Deacon Tony reflects: Seeing with fresh eyes

This reflection is for the readings for Year A, which are used in places where the Scrutinies are taking place this Sunday.

Today we are asked to look at the Scriptures with fresh eyes. In the first reading we are reminded that God does not see as man sees; in our Psalm we are reminded that God will guide us along the right path and that we should not fear the evil associated with darkness; in the second reading St Paul reminds us that once we lived in darkness, but that now we live in the light – the effects of this light can be seen in ‘complete goodness, right living and truth’; and in our Gospel passage today we have a tale of two types of blindness.

The blind man in the Gospel was an outcast, at the beginning of the Gospel we hear some of the superstitions associated with disabilities which were prevalent around the time Jesus walked the earth. People associated disabilities or disfigurements with sin; assuming someone must have sinned for God to allow the disability to exist. Jesus refutes this view, stating that the blind man was ‘born blind so that the works of God might be displayed in him’.

The story of the curing of the blind man is presented in detail. We have the man who was blind and can now see and we have the Pharisees, who have an obvious miracle in front of them and refuse to see it for what it is, the work of God. They interrogate the man and his parents looking for a thread to rip apart their story, but there is no weakness in their story, it has to be true and yet the Pharisees’ prejudices and self-interest don’t allow them to see God’s graces, which have been bestowed upon this man.

The Pharisees are not alone with this blindness, there are things in our life where we have blurred vision; for example, my upbringing, my initial formation as a cradle Catholic I was taught that only Catholics could get to heaven. This gave me an extremely blinkered view. For the first 23 years of my life, I stepped into a non-Catholic Church twice. The first was as a child when I attended a Sunday school, where they were giving out sweets. The second was when an aunt got married. I never told my mother that I had gone to the Sunday school out of fear; we were to have as little to do with protestants as possible, which I really struggled to understand, because my grandmother was a protestant. My eyes were opened to the merits of other Christian denominations when I attended an Alpha Course led by a couple from the Community Church; there I encountered really good people who love Jesus and put their faith into action.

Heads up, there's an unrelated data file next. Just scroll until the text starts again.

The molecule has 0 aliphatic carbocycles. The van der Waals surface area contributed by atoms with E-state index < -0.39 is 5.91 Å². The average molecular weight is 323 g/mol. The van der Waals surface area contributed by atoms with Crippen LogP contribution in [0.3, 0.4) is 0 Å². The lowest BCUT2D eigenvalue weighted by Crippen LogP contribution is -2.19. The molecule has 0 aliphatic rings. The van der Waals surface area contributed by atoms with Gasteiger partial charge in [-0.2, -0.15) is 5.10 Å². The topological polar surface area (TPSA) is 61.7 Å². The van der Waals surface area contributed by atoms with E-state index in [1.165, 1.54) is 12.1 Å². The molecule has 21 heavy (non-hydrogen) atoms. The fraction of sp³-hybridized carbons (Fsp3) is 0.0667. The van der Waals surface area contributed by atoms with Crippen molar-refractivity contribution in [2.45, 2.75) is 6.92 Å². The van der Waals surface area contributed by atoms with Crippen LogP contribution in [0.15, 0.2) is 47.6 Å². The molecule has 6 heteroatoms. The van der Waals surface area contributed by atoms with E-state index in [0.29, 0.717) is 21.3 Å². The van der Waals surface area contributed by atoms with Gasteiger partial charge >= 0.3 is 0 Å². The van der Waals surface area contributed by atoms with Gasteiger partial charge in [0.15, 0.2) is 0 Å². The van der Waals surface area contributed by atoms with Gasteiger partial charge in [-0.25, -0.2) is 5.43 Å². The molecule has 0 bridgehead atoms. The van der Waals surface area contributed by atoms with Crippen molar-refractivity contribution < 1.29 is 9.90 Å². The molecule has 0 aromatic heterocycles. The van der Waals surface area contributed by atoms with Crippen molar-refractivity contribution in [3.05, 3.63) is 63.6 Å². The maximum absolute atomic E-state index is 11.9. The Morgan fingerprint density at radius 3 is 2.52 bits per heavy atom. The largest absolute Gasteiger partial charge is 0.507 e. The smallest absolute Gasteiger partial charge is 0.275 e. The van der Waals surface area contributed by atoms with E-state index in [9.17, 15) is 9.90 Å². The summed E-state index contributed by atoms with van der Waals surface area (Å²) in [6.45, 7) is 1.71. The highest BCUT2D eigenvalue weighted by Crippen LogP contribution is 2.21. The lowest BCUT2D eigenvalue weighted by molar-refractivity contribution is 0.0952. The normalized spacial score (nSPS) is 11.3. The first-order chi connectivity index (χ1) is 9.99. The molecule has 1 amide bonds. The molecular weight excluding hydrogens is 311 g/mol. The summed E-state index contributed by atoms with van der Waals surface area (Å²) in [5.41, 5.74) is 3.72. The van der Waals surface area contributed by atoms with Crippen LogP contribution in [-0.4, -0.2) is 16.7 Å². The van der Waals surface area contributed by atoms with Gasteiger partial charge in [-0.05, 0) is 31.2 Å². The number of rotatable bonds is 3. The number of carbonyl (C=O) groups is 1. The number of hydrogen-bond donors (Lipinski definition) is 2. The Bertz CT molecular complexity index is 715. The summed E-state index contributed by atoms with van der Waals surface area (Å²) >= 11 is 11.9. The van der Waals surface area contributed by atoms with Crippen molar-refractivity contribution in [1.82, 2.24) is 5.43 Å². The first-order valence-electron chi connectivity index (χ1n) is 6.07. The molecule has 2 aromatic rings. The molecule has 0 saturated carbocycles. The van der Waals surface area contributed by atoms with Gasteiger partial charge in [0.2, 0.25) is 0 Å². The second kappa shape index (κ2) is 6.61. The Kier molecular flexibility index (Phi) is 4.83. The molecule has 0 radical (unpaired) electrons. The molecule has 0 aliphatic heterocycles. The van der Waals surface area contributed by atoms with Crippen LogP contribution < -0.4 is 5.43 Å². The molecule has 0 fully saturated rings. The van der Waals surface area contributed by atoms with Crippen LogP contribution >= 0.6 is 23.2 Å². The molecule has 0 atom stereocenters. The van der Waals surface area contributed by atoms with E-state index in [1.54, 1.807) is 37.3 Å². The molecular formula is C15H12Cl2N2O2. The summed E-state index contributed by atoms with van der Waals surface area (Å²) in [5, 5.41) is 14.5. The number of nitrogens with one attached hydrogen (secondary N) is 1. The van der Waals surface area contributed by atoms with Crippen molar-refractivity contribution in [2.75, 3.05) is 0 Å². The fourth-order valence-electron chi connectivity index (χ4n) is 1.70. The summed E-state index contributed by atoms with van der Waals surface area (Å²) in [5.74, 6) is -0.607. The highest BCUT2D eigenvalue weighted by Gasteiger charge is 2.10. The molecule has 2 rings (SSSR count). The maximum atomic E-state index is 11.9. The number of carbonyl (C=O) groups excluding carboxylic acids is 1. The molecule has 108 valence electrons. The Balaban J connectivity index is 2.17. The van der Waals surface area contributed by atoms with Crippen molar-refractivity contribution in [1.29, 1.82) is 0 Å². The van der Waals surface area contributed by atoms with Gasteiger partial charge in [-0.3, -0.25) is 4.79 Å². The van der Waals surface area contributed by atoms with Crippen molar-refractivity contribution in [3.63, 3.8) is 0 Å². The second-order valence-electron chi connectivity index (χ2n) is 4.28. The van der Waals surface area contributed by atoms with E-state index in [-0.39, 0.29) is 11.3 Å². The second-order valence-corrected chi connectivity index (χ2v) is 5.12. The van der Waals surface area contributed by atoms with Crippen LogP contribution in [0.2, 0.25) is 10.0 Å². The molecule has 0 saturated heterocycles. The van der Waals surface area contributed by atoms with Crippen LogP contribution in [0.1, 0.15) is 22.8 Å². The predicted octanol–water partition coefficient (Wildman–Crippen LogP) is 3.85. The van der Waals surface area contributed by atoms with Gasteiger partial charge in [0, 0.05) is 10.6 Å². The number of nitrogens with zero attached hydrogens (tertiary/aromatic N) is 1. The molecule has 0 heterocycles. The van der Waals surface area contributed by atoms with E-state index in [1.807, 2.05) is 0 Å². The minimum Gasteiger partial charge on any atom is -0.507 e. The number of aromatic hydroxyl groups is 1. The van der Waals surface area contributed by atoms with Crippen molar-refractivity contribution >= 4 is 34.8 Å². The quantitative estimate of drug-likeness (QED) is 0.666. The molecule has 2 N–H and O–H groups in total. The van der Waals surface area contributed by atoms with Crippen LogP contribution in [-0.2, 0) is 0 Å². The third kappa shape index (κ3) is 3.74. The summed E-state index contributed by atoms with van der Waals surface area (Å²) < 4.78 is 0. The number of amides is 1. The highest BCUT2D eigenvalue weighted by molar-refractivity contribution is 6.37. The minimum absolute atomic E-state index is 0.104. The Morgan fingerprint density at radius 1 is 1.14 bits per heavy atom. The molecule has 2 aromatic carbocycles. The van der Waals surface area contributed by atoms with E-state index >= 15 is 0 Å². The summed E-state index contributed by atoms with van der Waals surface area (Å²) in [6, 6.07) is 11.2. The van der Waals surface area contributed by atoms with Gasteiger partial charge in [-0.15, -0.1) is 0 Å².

The reminder that God sees things differently from man when he chose the youngest, least mature shepherd boy to be anointed as King of the Jewish people instead of the elder stronger brothers, reminds me that God does not call the able He enables the called; something we need to remember if we are ever asked to do anything for the Church and do not feel able to do it.

Today we will celebrate the second scrutinies for our Catechumens and the second reading used today reminds me of the Easter Vigil Mass; which we will celebrate in a few short weeks; where we all start out in darkness. At that time the whole Church is in darkness following the events commemorated on Good Friday; when the whole world was flung into darkness. The light which shoots out from the Easter fire, and which is spread from the Easter Candle throughout the church building, dazzling our senses as the flames dance filling the void with light, reminding us that the Light of the World conquers darkness and calls us to live good holy lives.

The building and all attendees at the Vigil Mass, especially those celebrating Baptism, Confirmation and First Communion, are those being awakened – allowing Christ to shine on us and shine through us. This is not a passive Service, this is a Liturgy full of rich meaning, this is a Liturgy when we celebrate the Light of the World and are asked to take His Light out into His World.

We are part way through our Lenten journey, and each Sunday reminds us of what we are journeying towards. Sunday the day of Resurrection, where we gather together to celebrate the Eucharist of Christ. Each Sunday reminds us of the hope we have as Christians, each Sunday reminds us that we do not journey alone, this Sunday we are asked to use our eyes, look around us, to see if there anyone who is struggling, who is alone, who needs help to open their eyes to see the Light?

We need to look and listen to our Scripture readings and ask ourselves, what does God want me to do today, with what I have seen and heard? Then all we need to do is respond.

Further Reading

The Catechism of the Catholic Church

Fourth Sunday of Lent

CCC 280, 529, 748, 1165, 2466, 2715: Christ the light of the nations
CCC 439, 496, 559, 2616: Jesus is the Son of David
CCC 1216: baptism is illumination
CCC 782, 1243, 2105: Christians are to be light of the world

Please keep in your prayers this week

  • Those who are sick, those recovering from surgery, those who are dying, the recently deceased and those who mourn.
  • All those struggling to feed their families at this time.
  • Those working to help others who are struggling with the cost-of-living crisis.
  • Those discerning a vocation and those considering coming into the Catholic Church.
  • The innocent people caught up in wars and conflicts around the world, but especially those in Palestine, Israel, Ukraine, Russia, Syria and Iraq.
  • Those preparing for Sacraments this Easter.
  • The families starting the Baptism Preparation sessions at St Bede’s this weekend.